By Ann Killion
January 11, 2012

This journey started in the dog days of summer in New Orleans.

Not the Saints' journey. The 49ers'.

Five months ago, the 49ers traveled south with their new coach, Jim Harbaugh. The coaches barely knew the players. The players didn't know what the coaches wanted. The group had practiced together for just 13 days.

In the preseason game in the Superdome the experienced Saints blitzed and blitzed. The 49ers were overwhelmed, quarterback Alex Smith was pummeled and it looked like the same old 49ers all over again. San Francisco lost 24-3. Back in the Bay Area, 49ers fans groaned. Another long season.

Fast forward to today. The 49ers are 13-3 and will host the Saints on Saturday in the NFC Divisional game on their own (natural grass) turf.

"Obviously, we've come a long way," said Smith, the master of understatement.

The resurgence has been so startling, so unexpected, that it's bringing back memories of the 49ers original rebirth. Thirty years ago this week, Dwight Clark caught a touchdown pass in the back of the end zone from Joe Montana (The Catch), launching the 49ers dynasty.

"I just wanted Harbaugh to get people talking about the 49ers again," Clark said this week. "Nationally no one was paying attention to us. We were like Cleveland. I was hoping he could jump-start things a little."

Harbaugh jump-started things all right, in a way no one expected -- given that he was a rookie coach grappling with virtually no offseason due to the lockout.

The Saints did the 49ers a favor, forcing a trial by fire in their first outing and exposing their flaws. The Saints also played directly in Harbaugh's us-against-the-world mentality, which -- combined with his staff's ability to put the same players who went 6-10 last year in a position to succeed -- has helped form a tight-knit, confident group.

Saints defensive coordinator Gregg Williams' surprising preseason blitz attack has been a hot topic of discussion again this week. After that August game, there was a report that Sean Payton was miffed Harbaugh didn't call him before the game in accordance with a league "gentleman's agreement" and told Williams to unleash the dogs. Payton vehemently denied the report this week, calling it "bogus" and saying the Saints were simply installing their blitz packages.

No matter. Harbaugh seemed to enjoy the story saying, he even checked with his brother, John, if there was a gentleman's agreement.

"He wasn't aware of any," Harbaugh said. "And even if there was, we wouldn't do it anyway. We ask no quarter, we give no quarter."

Harbaugh has charged through the NFL, turning postgame handshakes into confrontations (Detroit), irritating his arch-nemesis from college coaching (Seattle), upsetting established powers (Pittsburgh, Philadelphia) and infusing his team with self-belief.

"We're not even the same team," 49ers tackle Joe Staley said "We have so much more confidence, we're so much more sure of ourselves and the schemes and what we're doing."

The 49ers learned in that first preseason game that they had to protect Smith, who Harbaugh has remained steadfastly committed to from Day 1. The emphasis with the offensive line became as basic as pad level and leverage. Smith has received better protection and with it has come fewer mistakes: Smith has thrown only five interceptions this year, a major reason the 49ers have the league's fewest turnovers with 10.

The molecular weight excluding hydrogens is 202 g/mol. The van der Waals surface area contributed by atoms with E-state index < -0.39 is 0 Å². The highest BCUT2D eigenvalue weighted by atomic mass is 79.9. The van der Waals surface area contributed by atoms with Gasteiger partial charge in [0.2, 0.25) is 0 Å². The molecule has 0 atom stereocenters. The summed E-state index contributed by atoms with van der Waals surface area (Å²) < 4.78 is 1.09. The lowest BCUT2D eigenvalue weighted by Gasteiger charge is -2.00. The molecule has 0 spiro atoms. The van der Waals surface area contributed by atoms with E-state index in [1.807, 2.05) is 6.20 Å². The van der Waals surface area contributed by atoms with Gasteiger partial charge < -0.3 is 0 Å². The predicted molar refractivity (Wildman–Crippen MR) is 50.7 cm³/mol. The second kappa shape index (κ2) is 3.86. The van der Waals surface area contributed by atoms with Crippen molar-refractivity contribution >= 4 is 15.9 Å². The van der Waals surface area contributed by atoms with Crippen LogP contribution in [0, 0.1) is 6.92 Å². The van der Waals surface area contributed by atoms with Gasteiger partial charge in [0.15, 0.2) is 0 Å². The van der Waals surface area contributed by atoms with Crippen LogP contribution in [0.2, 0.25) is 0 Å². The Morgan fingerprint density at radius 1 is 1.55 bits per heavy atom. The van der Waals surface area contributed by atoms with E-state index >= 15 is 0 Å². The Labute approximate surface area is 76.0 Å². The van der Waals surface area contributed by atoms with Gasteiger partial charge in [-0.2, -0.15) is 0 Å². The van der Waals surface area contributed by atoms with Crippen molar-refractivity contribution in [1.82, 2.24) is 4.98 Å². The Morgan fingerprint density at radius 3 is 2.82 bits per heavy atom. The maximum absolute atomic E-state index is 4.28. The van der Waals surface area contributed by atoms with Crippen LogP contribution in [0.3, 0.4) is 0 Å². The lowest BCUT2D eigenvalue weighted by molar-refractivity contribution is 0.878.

The turnover battle will be key: the 49ers defense has forced a league-leading 38 turnovers and has made the plays when they counted, unlike Detroit which dropped three potential Drew Brees' interceptions last weekend.

The 49ers defense is second-ranked in the league, going against the Saints second-ranked offense. It's a complete contrast in styles.

"There are a lot of different ways to win games in this league," Smith said.

The 49ers want to win the game by winning the turnover battle, controlling the clock with Frank Gore, keeping the ball out of Brees' hand as much as possible and relying on their defense.

The Saints are statistically a different team when they're outside the Superdome. They've never won a playoff game in an opponent's stadium, most recently losing to Seattle last January.

"You've got Drew inside there, a live band, Mardi Gras, you've got everything going on in there," said defensive tackle Ricky Jean Francois. "Bringing him outside might be an advantage."

But the 49ers are careful not to assume the Saints will struggle outdoors. Defensive coordinator Vic Fangio said he didn't put much credence in the theory that the Saints are ineffective outside the Superdome. And the weather in the Bay Area is expected to be 64 degrees and bone-dry on Saturday; it hasn't rained in weeks so there's no hope for a muddy track.

But there's still a definite home-field advantage. The 49ers fans have rediscovered their voice after many years of dormancy and can make things difficult for Brees. Former Saints center Jonathan Goodwin, who came to the 49ers as a free agent in August, remembers that when the Saints visited Candlestick Park in 2007 they didn't ever have to go to a silent count. But when they came for a Monday night game in 2010 -- winning 25-22 -- they noticed it was much louder.

It will be louder than that on Saturday. The fans are in full-throttle and full-belief mode. Their team has evolved from that uncertain group who traveled to New Orleans last summer to a legitimate contender.

But the 49ers are still inexperienced when it comes to the playoffs. Jean Francois noted that, normally, they'd be packed up and well into their vacations by now.

Harbaugh has told his team not to "overcook" the game. But that's almost impossible.

"It's difficult," said San Francisco receiver Michael Crabtree. "Especially the position we're in. We've never been in a playoff before. It should be big for us."

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